Coming off a banner year, Lafayette Parish retailers break another record in 2004.


Stephen Landry has 21 reasons to be optimistic about the future of Lafayette's economy.

"I don't have anybody coming in here crying, which is about the only way we can gauge it," jokes South College Center co-owner Landry, who has 21 tenants in his shopping complex at the corner of Johnston Street and South College Road. "We have no whiners and no complainers," he says.

Landry's center is perhaps the best example of a cross-section of retail and service outlets in Lafayette. It's a healthy mix of long-established shops, fresh faces and one brand new spot, a pet grooming center and boutique called Spoiled, which is tentatively scheduled to open in March. And all jokes aside, Landry keeps his finger on the pulse of their activity, which is why news that Lafayette Parish has broken yet another record for retail sales ' the total amount spent by consumers on goods and services ranging from clothing and groceries to utilities ' didn't come as a surprise to him.

Landry says his tenants are thriving. Cell phone company Nextel had one of its biggest months ever this past January; Acadian Religious celebrated a banner weekend recently; True Value/Medallion Hardware is benefiting from the boom in upscale home construction; and Musso Shoe Repair's employees are bumping elbows with each other to meet the demand for their services. "They can't keep up with the need. He does a tremendous business," Landry says. Landry and his brother, David, also own the UPS store in the center, which experienced a 15 percent increase in volume in 2004 ' its best yet.

The most obvious sign that business is abuzz in the center is the success of Southside Bakery. After opening in mid-2003, it recently renovated its corner space to expand the bakery's offerings.

Retail sales in South College Center and throughout the parish were strong last year, especially in December, when they rose to $410 million, a 6.5 percent increase over sales in December 2003. For the year, taxable sales increased 3.6 percent over 2003, rising to $3.85 billion. The increase from 2002 to 2003, a record $3.72 billion at the time, was 2.7 percent.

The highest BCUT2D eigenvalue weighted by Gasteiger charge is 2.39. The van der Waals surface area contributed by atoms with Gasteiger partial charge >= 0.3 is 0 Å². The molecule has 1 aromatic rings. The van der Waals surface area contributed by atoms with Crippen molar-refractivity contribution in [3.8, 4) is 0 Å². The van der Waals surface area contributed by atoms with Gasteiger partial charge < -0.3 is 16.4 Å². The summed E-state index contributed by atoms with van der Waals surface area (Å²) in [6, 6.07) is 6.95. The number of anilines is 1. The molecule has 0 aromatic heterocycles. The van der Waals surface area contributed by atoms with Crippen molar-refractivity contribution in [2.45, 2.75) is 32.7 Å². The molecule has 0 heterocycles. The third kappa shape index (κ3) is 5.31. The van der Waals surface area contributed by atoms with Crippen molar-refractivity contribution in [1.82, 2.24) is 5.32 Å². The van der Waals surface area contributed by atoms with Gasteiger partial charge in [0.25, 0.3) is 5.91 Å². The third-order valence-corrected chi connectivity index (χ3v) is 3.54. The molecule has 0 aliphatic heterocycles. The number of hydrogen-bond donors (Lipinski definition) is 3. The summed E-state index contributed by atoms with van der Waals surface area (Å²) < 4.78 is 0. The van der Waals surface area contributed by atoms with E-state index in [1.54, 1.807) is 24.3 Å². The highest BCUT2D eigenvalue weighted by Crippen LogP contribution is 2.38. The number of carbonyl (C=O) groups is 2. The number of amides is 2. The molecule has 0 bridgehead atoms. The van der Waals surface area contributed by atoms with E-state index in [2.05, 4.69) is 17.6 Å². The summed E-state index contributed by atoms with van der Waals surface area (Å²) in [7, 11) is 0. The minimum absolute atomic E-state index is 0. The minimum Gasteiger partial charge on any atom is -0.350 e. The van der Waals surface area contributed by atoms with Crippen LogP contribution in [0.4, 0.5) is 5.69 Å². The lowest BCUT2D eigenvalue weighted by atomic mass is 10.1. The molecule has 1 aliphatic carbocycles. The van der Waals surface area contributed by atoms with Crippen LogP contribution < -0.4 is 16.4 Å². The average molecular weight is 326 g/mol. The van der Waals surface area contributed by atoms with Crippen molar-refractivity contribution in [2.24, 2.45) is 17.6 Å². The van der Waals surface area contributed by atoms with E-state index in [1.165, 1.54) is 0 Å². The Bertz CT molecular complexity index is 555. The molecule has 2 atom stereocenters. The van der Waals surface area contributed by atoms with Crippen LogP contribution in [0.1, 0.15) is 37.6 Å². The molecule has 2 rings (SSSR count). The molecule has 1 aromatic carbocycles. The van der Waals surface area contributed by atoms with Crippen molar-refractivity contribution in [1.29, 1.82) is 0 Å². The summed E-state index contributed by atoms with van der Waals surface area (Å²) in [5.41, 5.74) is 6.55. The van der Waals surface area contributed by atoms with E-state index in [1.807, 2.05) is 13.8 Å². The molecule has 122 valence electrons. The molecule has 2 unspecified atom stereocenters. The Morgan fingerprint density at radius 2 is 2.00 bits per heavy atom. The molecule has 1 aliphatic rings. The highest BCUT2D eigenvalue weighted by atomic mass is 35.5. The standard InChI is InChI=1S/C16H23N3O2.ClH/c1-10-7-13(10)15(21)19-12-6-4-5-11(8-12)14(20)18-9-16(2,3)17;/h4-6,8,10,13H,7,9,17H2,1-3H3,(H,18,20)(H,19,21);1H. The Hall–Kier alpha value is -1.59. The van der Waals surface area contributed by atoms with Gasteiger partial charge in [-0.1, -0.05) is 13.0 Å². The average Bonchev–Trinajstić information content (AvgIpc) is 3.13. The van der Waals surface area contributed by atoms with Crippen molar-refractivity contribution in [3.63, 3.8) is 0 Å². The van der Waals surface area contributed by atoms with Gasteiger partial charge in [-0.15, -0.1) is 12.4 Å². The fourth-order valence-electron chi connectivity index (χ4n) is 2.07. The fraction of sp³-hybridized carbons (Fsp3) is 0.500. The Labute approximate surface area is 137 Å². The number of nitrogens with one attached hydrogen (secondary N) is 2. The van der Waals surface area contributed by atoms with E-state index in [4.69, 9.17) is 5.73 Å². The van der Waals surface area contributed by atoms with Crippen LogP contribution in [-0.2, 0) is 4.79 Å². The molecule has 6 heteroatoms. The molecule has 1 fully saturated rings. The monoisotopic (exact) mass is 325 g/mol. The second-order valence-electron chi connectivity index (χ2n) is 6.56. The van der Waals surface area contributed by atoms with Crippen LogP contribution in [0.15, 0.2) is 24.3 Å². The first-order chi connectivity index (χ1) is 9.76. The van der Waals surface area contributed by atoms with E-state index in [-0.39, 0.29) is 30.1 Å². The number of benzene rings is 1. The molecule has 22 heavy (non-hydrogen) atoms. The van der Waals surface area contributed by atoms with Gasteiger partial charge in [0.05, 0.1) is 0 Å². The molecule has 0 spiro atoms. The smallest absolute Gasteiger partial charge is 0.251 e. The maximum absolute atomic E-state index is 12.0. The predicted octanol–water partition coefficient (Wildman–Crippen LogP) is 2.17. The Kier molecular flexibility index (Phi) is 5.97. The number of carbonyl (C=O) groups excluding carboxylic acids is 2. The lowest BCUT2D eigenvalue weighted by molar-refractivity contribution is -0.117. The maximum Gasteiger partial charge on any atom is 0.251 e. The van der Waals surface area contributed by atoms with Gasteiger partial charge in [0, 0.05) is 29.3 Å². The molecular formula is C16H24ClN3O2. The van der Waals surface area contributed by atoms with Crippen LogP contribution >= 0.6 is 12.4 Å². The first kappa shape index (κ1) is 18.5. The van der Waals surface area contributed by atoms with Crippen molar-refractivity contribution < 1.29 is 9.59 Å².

Though a rise in retail sales reflects an increase in spending, it certainly does not indicate that retailers across the board ' some of which are struggling in the face of new competition ' are in a better position than they were a year ago. The utilities group accounted for the biggest increase at 65 percent; furniture and home furnishings, 18 percent; lumber and building materials, 7.9 percent; and auto, 6.3 percent. Decreases came only in apparel and miscellaneous services, which includes hotels, bowling alleys and dry cleaners.

Economists caution that price increases must be factored into retail sales tallies before determining if there's been real growth. The level of increase in Lafayette Parish, however, is typically a positive indication, says Dr. Paula Carson, associate dean of UL Lafayette's B.I. Moody III College of Business Administration. "Even if you can chip away [at the 3.6 percent increase], I think there will be residual growth that you can see."

From 2003 to 2004, the Consumer Price Index, which reflects changes in prices paid by consumers for a typical basket of goods and services, increased 1.8 percent. Accounting for that increase, the uptick in local sales would be 1.8 percent, but the parish's chief economic development official insists the local tax base is growing at a higher rate. (End of year figures for the nation were not available at press time.)

"We've had significant job growth, that could be a factor," says Gregg Gothreaux, head of the Lafayette Economic Development Authority. He also points to the impact of new tourism dollars, a sector that picked up in 2004 for the first time since Sept. 11, 2001.